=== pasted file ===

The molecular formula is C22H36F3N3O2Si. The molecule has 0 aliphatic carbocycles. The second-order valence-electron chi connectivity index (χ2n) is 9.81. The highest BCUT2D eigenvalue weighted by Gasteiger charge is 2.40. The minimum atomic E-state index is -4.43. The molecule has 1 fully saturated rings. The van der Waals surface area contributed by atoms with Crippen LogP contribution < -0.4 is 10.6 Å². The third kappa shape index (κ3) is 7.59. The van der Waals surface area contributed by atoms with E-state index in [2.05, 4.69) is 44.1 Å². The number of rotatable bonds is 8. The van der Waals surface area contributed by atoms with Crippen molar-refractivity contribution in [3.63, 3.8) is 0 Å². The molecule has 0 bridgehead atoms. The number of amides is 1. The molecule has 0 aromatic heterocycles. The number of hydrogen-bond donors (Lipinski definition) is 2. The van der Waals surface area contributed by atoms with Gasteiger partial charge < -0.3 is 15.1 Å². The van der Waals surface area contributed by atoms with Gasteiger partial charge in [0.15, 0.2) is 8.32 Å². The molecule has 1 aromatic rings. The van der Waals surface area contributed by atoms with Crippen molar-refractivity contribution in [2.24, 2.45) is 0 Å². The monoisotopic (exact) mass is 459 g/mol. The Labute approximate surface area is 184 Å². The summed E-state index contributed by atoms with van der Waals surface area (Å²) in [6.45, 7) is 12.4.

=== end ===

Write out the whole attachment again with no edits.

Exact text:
The molecular formula is C22H36F3N3O2Si. The molecule has 0 aliphatic carbocycles. The second-order valence-electron chi connectivity index (χ2n) is 9.81. The highest BCUT2D eigenvalue weighted by Gasteiger charge is 2.40. The minimum atomic E-state index is -4.43. The molecule has 1 fully saturated rings. The van der Waals surface area contributed by atoms with Crippen LogP contribution < -0.4 is 10.6 Å². The third kappa shape index (κ3) is 7.59. The van der Waals surface area contributed by atoms with E-state index in [2.05, 4.69) is 44.1 Å². The number of rotatable bonds is 8. The van der Waals surface area contributed by atoms with Crippen molar-refractivity contribution in [3.63, 3.8) is 0 Å². The molecule has 0 bridgehead atoms. The number of amides is 1. The molecule has 0 aromatic heterocycles. The number of hydrogen-bond donors (Lipinski definition) is 2. The van der Waals surface area contributed by atoms with Gasteiger partial charge < -0.3 is 15.1 Å². The van der Waals surface area contributed by atoms with Gasteiger partial charge in [0.15, 0.2) is 8.32 Å². The molecule has 1 aromatic rings. The van der Waals surface area contributed by atoms with Crippen molar-refractivity contribution in [2.24, 2.45) is 0 Å². The monoisotopic (exact) mass is 459 g/mol. The Labute approximate surface area is 184 Å². The summed E-state index contributed by atoms with van der Waals surface area (Å²) in [6.45, 7) is 12.4.